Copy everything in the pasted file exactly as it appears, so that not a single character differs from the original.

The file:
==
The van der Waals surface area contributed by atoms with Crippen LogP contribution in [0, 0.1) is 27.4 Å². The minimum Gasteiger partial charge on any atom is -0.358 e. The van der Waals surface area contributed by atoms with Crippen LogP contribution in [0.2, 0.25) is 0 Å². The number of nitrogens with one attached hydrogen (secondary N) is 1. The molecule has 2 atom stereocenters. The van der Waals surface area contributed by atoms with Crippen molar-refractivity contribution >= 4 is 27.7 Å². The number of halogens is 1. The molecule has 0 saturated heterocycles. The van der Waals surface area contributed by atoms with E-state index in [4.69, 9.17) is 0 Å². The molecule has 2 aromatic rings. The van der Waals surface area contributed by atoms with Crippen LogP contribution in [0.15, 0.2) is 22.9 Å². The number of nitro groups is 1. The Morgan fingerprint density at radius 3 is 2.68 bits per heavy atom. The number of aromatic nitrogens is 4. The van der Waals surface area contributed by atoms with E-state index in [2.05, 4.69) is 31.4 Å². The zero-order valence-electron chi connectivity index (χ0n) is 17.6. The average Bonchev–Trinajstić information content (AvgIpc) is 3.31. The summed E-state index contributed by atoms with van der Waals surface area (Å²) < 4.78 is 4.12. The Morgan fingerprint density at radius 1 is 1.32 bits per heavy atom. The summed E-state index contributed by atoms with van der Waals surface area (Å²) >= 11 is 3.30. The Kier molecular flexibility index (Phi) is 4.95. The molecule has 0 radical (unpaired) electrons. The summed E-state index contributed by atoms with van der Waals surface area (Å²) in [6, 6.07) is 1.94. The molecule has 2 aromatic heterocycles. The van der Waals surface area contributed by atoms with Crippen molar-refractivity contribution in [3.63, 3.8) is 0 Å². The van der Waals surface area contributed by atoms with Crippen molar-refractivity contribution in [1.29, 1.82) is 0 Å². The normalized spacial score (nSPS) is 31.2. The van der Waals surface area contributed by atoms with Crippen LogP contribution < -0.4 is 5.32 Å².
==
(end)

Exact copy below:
The van der Waals surface area contributed by atoms with Crippen LogP contribution in [0, 0.1) is 27.4 Å². The minimum Gasteiger partial charge on any atom is -0.358 e. The van der Waals surface area contributed by atoms with Crippen LogP contribution in [0.2, 0.25) is 0 Å². The number of nitrogens with one attached hydrogen (secondary N) is 1. The molecule has 2 atom stereocenters. The van der Waals surface area contributed by atoms with Crippen molar-refractivity contribution >= 4 is 27.7 Å². The number of halogens is 1. The molecule has 0 saturated heterocycles. The van der Waals surface area contributed by atoms with E-state index in [4.69, 9.17) is 0 Å². The molecule has 2 aromatic rings. The van der Waals surface area contributed by atoms with Crippen LogP contribution in [0.15, 0.2) is 22.9 Å². The number of nitro groups is 1. The Morgan fingerprint density at radius 3 is 2.68 bits per heavy atom. The number of aromatic nitrogens is 4. The van der Waals surface area contributed by atoms with E-state index in [2.05, 4.69) is 31.4 Å². The zero-order valence-electron chi connectivity index (χ0n) is 17.6. The average Bonchev–Trinajstić information content (AvgIpc) is 3.31. The summed E-state index contributed by atoms with van der Waals surface area (Å²) < 4.78 is 4.12. The Morgan fingerprint density at radius 1 is 1.32 bits per heavy atom. The summed E-state index contributed by atoms with van der Waals surface area (Å²) >= 11 is 3.30. The Kier molecular flexibility index (Phi) is 4.95. The molecule has 0 radical (unpaired) electrons. The summed E-state index contributed by atoms with van der Waals surface area (Å²) in [6, 6.07) is 1.94. The molecule has 2 aromatic heterocycles. The van der Waals surface area contributed by atoms with Crippen molar-refractivity contribution in [3.63, 3.8) is 0 Å². The van der Waals surface area contributed by atoms with Crippen molar-refractivity contribution in [1.29, 1.82) is 0 Å². The normalized spacial score (nSPS) is 31.2. The van der Waals surface area contributed by atoms with Crippen LogP contribution < -0.4 is 5.32 Å².